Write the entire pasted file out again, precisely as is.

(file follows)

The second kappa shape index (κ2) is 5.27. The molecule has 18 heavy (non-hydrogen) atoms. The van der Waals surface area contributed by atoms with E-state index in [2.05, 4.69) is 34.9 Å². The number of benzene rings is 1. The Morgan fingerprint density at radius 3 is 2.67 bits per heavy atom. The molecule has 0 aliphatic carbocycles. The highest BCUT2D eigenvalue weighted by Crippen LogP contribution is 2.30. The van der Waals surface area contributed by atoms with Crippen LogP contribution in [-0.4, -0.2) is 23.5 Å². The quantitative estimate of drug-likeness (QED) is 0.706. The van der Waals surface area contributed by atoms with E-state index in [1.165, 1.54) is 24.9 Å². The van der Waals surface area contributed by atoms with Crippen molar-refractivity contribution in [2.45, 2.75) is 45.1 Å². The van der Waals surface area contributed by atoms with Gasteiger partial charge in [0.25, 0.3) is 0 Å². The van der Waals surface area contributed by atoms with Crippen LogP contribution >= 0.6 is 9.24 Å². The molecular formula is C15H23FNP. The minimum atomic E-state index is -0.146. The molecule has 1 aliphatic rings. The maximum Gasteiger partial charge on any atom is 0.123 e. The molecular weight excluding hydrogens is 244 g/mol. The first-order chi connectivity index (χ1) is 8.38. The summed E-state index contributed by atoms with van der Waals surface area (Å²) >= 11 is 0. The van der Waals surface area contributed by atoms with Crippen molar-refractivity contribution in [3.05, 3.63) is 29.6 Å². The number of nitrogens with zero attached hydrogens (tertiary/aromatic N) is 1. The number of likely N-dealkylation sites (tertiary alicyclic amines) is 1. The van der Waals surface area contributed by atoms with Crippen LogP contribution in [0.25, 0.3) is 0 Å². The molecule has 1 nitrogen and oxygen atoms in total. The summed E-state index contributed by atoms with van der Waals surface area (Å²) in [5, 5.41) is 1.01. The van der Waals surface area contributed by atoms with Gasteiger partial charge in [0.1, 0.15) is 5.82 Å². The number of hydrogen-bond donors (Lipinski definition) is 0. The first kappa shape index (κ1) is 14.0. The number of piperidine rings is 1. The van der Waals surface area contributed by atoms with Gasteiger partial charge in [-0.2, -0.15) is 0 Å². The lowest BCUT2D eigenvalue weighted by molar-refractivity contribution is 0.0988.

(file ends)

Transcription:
The second kappa shape index (κ2) is 5.27. The molecule has 18 heavy (non-hydrogen) atoms. The van der Waals surface area contributed by atoms with E-state index in [2.05, 4.69) is 34.9 Å². The number of benzene rings is 1. The Morgan fingerprint density at radius 3 is 2.67 bits per heavy atom. The molecule has 0 aliphatic carbocycles. The highest BCUT2D eigenvalue weighted by Crippen LogP contribution is 2.30. The van der Waals surface area contributed by atoms with Crippen LogP contribution in [-0.4, -0.2) is 23.5 Å². The quantitative estimate of drug-likeness (QED) is 0.706. The van der Waals surface area contributed by atoms with E-state index in [1.165, 1.54) is 24.9 Å². The van der Waals surface area contributed by atoms with Crippen molar-refractivity contribution in [2.45, 2.75) is 45.1 Å². The van der Waals surface area contributed by atoms with Gasteiger partial charge in [0.25, 0.3) is 0 Å². The van der Waals surface area contributed by atoms with Crippen LogP contribution >= 0.6 is 9.24 Å². The molecular formula is C15H23FNP. The minimum atomic E-state index is -0.146. The molecule has 1 aliphatic rings. The maximum Gasteiger partial charge on any atom is 0.123 e. The molecular weight excluding hydrogens is 244 g/mol. The first-order chi connectivity index (χ1) is 8.38. The summed E-state index contributed by atoms with van der Waals surface area (Å²) >= 11 is 0. The van der Waals surface area contributed by atoms with Crippen molar-refractivity contribution in [3.05, 3.63) is 29.6 Å². The number of nitrogens with zero attached hydrogens (tertiary/aromatic N) is 1. The number of likely N-dealkylation sites (tertiary alicyclic amines) is 1. The van der Waals surface area contributed by atoms with Crippen LogP contribution in [0.25, 0.3) is 0 Å². The molecule has 1 nitrogen and oxygen atoms in total. The summed E-state index contributed by atoms with van der Waals surface area (Å²) in [5, 5.41) is 1.01. The van der Waals surface area contributed by atoms with Gasteiger partial charge in [0.1, 0.15) is 5.82 Å². The number of hydrogen-bond donors (Lipinski definition) is 0. The first kappa shape index (κ1) is 14.0. The number of piperidine rings is 1. The van der Waals surface area contributed by atoms with Gasteiger partial charge in [-0.2, -0.15) is 0 Å². The lowest BCUT2D eigenvalue weighted by molar-refractivity contribution is 0.0988.